Thirdly, This takes away the imputation thatƲse. 3. is laid upon the Word of God; many think hard­ly of the Word of God, it takes away the spirits of men: the preaching of the Law, it pulls down the spirits of men, and breaks mens hearts, it makes men have no spirits, as they said of Jeremy, thou makest the knees feeble: so the law infeebles the knees, and takes away the spirits of a man; why here we see that the law of God will do so, it is the property of the law to do so, wheresoever it comes, it kills the heart, and pulls down all the pearknesse of it. The law, it will ever break a mans [Page 25] bones, as David speakes, Let me hear of joy and gladness, that the bones which thou hast broken may rejoyce, Psal. 51. The Lord had broken his very back bone by the law, and now he could not re­joyce, Isai. 57. 15. I the Lord dwell with him that is of an humble & contrite spirit, to revive the spirit of the humble: when the law of God hath broken a mans heart, and made him contrite, he is a dead man, till the Lord comes to revive him, and raise up his spirit.

I come now to the Second part of the Text,The latter part of the Text ope­ned. When the Commandment came, sin revived, and I died.

Here also, as in the former part are two things to be expounded:

First, What doth the Apostle here mean by reviving? When the Commandment came, sin re­vived.

Secondly, What doth he mean by dying; I died?

When the Law and Commandment came, and discovered me to my self, and shewed me what a damnable thing sin was, and what a wretch­ed dead creature I was for committing the same, and how I lay under the guilt thereof, sinne re­vived, and I died. Therefore, what doth the Apostle mean by sin revived? I Answer, The Apostle doth not mean here, as if sin were indeed dead in him, before the commandment came: for sin is alive in every carnal mans heart, before the command­ment comes, and therefore he cannot mean thus, when the commandment came sin revived, as if it were truly, and really dead before; for his sins were not dead in him, when he was Pharisee, his [Page 26] sins were not mortified, when he was in his unre­generated estate and condition sin was not dead in him, that cannot be the meaning, as if sin were dead before, and now revived: But he speaks of the Appearance of the death of sin, though it were not dead before, yet it did appear to be dead; as a Snake in cold weather, though it be alive, yet it appears to be dead, the life of it is in a swound; though it hath life, yet the cold benums it, and keeps it from appearing: So before the com­mandment came, sin was in Paul, but it seemed to have no life but when the commandment came, and discovered plainly, what a dead creature he was, then the life of sin came indeed to be mani­fested.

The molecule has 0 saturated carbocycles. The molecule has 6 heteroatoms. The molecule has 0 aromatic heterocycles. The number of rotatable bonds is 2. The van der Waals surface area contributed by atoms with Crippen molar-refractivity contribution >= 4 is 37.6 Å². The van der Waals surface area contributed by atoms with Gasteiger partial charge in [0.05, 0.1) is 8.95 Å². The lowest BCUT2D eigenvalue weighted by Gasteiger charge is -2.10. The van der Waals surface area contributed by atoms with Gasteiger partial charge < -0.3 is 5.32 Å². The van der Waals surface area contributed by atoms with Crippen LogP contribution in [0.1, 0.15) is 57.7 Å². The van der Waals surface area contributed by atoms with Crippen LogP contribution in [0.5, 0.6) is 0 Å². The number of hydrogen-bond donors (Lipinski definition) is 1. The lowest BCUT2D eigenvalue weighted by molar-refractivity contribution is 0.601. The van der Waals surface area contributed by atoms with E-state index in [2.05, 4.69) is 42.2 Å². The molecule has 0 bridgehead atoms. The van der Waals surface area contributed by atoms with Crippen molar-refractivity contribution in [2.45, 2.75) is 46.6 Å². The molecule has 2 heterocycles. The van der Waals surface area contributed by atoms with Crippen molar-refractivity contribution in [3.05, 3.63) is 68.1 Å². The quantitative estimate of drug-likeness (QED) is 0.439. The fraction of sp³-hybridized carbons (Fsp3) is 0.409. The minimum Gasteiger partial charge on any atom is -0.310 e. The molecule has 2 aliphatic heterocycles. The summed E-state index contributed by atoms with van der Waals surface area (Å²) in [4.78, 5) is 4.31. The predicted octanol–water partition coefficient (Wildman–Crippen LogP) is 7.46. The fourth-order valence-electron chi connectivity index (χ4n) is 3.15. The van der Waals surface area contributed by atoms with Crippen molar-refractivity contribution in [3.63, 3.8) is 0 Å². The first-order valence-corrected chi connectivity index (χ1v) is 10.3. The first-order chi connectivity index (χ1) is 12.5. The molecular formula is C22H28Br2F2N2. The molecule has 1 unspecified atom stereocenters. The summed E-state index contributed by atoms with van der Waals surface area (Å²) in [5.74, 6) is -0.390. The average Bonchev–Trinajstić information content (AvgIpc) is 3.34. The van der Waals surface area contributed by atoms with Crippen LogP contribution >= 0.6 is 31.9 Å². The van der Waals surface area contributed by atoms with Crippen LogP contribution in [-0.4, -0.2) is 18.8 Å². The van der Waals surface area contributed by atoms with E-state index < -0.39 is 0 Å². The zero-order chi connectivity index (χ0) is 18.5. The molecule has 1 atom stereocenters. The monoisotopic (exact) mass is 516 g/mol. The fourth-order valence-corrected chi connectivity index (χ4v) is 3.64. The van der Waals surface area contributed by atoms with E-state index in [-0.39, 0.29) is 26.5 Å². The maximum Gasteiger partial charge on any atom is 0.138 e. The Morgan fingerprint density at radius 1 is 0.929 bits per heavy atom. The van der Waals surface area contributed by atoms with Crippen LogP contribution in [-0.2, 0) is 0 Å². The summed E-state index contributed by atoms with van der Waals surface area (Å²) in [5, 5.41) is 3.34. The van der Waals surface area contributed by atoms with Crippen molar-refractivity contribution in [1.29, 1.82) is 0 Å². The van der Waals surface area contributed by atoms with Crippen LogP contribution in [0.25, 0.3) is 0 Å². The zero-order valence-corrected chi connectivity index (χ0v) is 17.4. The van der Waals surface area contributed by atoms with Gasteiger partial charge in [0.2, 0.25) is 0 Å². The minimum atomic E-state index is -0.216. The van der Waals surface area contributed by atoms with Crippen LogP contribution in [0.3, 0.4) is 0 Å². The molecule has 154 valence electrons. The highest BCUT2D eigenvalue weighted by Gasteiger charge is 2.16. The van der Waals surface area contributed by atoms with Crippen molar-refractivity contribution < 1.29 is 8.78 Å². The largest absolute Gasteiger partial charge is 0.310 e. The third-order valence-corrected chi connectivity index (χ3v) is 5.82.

Now the Law of God doth manifest the life of sin Three wayes; it manifests three lifes of sin: There are three lifes of sin, that appear to the soul, when the law comes.

1. First, There is the life of Aggravation; the Law of God doth aggravate and point out sinne to the full life of it; it makes sinne appear in the true nature of it: the true nature of every thing is the life of the thing: the nature of a man is the life of a man: Now the law did shew him the na­ture of his sins, it painted them out to the very life, in their lively colours; this made him see how his sins were aggravated: what a cursed and dam­ned thing sin was, and what a person it was com­mitted against, this made sin appear unto him in the very life of it; therefore in the 13. vers. of this Chapter, the Apostle saith, Sin, that it might appear si [...], wrought death in me, that sin might be [...] measure sinful by the commandment: that is, [Page 27] when the commandment comes, and is manifested to the soul, it makes the life of sin appear, the life of sin is then manifested, the Law of God like a glasse, doth shew the life of the Command­ment, and the very nature of all sinning, and trans­gressing. Now before the Law came thus home unto him, he could not thus see sin; he could say, he was a sinner, and had committed these, and these sins: But what these sins were, and the ex­ceeding sinfulnesse of these sins, he did not see that. He had a dead kind of picture of his sins before, but the life thereof was not manifested; but the Law of God did make his sin revive, and made him see his sinnes in the life of them.